My Lords, I think we are all very grateful to the noble Lord, Lord Bates, for tabling this question. The Prime Minister’s comments at Prime Minister’s Questions were welcome; he said that the Government are considering further legislative proposals to address the very point about profiteering. The gaming of the financial services sector is often hidden from the public eye but is just as insidious as those people who seek to make profit out of a national emergency. Perhaps the figures that the Minister referred to reflect the fact that a number of weeks ago the European Securities and Markets Authority limited the capacity for short selling, which included the UK, and the UK Financial Conduct Authority quite rightly banned the short selling of 140 Italian and Spanish stocks, aware that this is a considerable issue. The noble Lord, Lord Bates, referenced other countries: South Korea has banned short selling for six months and limited buy-backs, and Spain has banned them for a month. If they are able to take preparatory action, it is quite right that the UK does so as well. The Minister referred to what a high bar might be; this emergency is a high bar to take precautionary action to ensure that the very many families and households who will suffer this emergency for months and potentially years to come will not see those within the financial services sector profiteering from their pain.

A ban has already been imposed on the short selling of stocks because regulators in their own individual countries have imposed bans. A small number of European countries like the ones he mentioned have imposed bans on short selling, and of course the London authorities have then reflected that in our own regulation. Most of the major trading houses have not yet instituted bans, but this is something that we are looking at closely. The FCA has the powers to restrict and prohibit short selling if that is required. We are keeping this under constant review and there is no evidence that it has contributed to the fall in the market. Moreover, as I have said, the level of short selling over recent days has in fact been declining.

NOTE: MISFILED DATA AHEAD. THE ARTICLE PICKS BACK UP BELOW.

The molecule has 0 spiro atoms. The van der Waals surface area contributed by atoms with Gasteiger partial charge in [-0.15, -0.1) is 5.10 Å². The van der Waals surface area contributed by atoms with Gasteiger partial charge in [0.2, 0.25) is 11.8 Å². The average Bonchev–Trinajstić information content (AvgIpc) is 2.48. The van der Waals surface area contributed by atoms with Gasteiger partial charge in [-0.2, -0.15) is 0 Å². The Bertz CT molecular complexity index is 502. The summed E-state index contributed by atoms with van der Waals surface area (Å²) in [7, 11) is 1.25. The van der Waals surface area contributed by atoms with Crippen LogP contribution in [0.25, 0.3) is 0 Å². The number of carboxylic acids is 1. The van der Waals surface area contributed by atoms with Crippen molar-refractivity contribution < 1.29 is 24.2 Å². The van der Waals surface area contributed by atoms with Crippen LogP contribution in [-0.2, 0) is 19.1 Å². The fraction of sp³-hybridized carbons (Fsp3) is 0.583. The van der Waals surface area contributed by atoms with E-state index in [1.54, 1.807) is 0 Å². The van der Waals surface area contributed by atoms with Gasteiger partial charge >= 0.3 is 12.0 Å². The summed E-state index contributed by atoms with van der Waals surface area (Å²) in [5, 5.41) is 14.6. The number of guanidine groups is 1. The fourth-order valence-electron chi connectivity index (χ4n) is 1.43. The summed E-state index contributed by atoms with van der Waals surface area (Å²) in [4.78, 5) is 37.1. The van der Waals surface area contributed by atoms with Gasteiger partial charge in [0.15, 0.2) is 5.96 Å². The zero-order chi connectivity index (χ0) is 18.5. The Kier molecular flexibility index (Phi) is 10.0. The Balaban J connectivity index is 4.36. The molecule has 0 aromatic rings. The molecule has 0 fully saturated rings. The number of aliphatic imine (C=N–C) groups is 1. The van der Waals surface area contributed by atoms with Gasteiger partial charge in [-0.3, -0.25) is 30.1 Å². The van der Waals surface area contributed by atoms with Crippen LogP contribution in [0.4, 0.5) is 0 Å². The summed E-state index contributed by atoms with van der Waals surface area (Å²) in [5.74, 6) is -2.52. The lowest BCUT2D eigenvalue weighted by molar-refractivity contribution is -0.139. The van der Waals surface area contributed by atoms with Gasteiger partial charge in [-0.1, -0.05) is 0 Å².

My Lords, referring to the question put by my noble friend Lord Harris, do the Government still have the statutory power to regulate prices?

There are competition issues involved in doing that, as the noble Lord will be well aware of, given his experience. We have some powers in certain sectors and at the moment we are looking at this within the existing framework of legislation.

My Lords, I understand my noble friend’s words about wishing to maintain orderly markets. While we are traditionally a country that supports free markets, I too echo the concerns expressed by my noble friend Lord Bates and others around the House today that in the current circumstances, which are exceptional, there are serious concerns about the orderliness of the markets. Those concerns are not only about short selling but also program trading and algorithm trading. There has been evidence over the past few months that some operators in the market have been behaving unscrupulously because they have advance information that is just a few nanoseconds ahead of others, which has led to enormous profits. Will the department consider looking at the implications of this for UK pension funds, which are currently struggling in the market environment that we are facing during this emergency, and will it consider whether some other measures might be necessary?

I know of the close interest that my noble friend takes in pension funds, so she will be aware that many of them also take advantage of taking both short and long positions to allow for the hedging of risk. However, I can certainly assure her that we continue to closely monitor market activity, including short selling activity, and we are constantly evaluating our approach to ensure that it is the right one for consumers. Further, if it is required, we will not hesitate to take action.